Traveling with your Companion
For some pet parents, a trip's no fun if the four-legged members of the family can't come. But traveling can be highly stressful, both for you and your animal companions. With thoughtful preparation, you can ensure a safe and comfortable trip for everyone.
Planning a road trip? Traveling with a pet involves more than just loading the animal in the back seat and motoring off—especially if you will be driving long distances or plan to be away for a long time. The Wisconsin Humane Society offers the following tips to help you prepare for a safe and smooth car trip:
- Keep your pets safe and secure in a well-ventilated crate or carrier. There's a variety of wire mesh, hard plastic, and soft-sided carriers available. Whatever you choose, make sure it's large enough for your pet to stand, sit, lie down, and turn around in, and secure it inside your vehicle so it can't slide around. It's best to get your pet used to the carrier in the comfort of your home before your trip.
- In lieu of a carrier, utilize a harness and tether. Another great way to keep your dog safe is by tethering them during car rides, greatly reducing their risk of an ejection if you are in an accident. Tethers are adjustable, shortened leashes with a clip on one end that fits securely into your existing seatbelt slot, while the other end clips to your pet. They allow your pet some of the freedom they may be used to on trips, but act as a seatbelt to keep them safe during emergencies. Tethers should always be clipped to a well-fitted harness, never directly to your pet's collar.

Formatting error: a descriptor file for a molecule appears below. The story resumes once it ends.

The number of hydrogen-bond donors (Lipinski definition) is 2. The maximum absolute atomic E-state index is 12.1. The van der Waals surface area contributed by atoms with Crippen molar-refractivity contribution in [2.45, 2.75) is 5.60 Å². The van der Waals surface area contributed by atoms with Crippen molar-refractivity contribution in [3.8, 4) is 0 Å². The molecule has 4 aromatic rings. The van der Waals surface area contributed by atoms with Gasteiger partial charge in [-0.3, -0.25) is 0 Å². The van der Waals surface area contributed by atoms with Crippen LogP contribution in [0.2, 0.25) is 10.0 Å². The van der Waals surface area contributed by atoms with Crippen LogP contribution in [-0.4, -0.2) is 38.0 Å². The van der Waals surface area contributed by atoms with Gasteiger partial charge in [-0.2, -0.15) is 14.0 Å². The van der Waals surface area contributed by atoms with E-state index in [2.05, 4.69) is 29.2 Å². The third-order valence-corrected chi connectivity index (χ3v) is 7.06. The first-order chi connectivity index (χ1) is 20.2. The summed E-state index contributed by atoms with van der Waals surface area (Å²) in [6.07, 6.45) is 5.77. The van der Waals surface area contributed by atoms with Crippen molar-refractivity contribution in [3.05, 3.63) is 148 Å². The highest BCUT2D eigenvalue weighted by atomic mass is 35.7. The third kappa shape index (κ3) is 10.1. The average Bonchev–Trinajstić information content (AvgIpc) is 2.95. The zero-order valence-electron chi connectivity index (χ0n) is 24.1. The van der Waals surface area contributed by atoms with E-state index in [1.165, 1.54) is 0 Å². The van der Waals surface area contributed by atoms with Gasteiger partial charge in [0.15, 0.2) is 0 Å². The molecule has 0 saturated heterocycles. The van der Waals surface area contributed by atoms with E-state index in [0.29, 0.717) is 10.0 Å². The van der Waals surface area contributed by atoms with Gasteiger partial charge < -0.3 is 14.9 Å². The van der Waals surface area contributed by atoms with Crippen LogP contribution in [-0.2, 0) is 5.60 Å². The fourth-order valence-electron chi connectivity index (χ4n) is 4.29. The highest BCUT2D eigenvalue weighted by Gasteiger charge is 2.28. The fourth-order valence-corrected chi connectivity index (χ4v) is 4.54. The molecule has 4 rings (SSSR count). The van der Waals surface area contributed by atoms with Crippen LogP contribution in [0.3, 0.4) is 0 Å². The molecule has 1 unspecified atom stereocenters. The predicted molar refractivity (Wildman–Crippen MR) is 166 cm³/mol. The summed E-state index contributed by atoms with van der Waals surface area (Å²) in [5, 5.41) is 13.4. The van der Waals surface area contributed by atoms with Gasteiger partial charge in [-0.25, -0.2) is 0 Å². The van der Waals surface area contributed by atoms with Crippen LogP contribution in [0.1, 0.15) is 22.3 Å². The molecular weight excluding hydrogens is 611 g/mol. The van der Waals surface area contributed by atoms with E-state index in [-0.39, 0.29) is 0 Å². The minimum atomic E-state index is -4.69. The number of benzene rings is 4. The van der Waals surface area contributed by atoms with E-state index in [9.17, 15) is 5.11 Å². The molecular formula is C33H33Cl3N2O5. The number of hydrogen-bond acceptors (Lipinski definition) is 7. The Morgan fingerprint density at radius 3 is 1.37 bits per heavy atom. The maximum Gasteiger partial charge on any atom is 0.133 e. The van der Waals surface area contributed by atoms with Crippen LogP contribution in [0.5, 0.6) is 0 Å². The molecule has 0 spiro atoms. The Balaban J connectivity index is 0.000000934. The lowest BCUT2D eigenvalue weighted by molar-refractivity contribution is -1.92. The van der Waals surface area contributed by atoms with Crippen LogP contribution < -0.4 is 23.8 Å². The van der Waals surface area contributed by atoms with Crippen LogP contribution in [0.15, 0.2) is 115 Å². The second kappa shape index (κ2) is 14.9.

- Get your pet geared up for a long trip by taking him on a series of short drives first, gradually lengthening time spent in the car. And please be sure to always secure the crate so it won't slide or shift in the event of a quick stop.
- Your pet's travel-feeding schedule should start with a light meal three to four hours prior to departure. Don't feed your furry friend in a moving vehicle—even if it is a long drive.
- Never leave your animal alone in a parked vehicle. On a hot day, even with the windows open, a parked automobile can become a furnace in no time, and heatstroke can develop. In cold weather, a car can act as a refrigerator, holding in the cold and causing the animal to freeze to death.
- What in your pet's traveling kit? In addition to travel papers, food, bowl, leash, a waste scoop, plastic bags, grooming supplies, medication and a pet first-aid kit, pack a favorite toy or pillow to give your pet a sense of familiarity.
- Make sure your pet has a microchip for identification and wears a collar with a tag imprinted with your home address, as well as a temporary travel tag with your cell phone, destination phone number and any other relevant contact information. Canines should wear flat (never choke!) collars, please.
- Don't allow your pet to ride with his head outside the window. He could be injured by flying objects. And please keep him in the back seat in his crate or with a harness attached to a seat buckle.
- Traveling across state lines? Bring along your pet's rabies vaccination record, as some states requires this proof at certain interstate crossings. While this generally isn't a problem, it's always smart to be on the safe side.
- When it comes to H2O, we say BYO. Opt for bottled water or tap water stored in plastic jugs. Drinking water from an area he's not used to could result in tummy upset for your pet.
- If you travel frequently with your pet, you may want to invest in rubberized floor liners and waterproof seat covers, available at auto product retailers.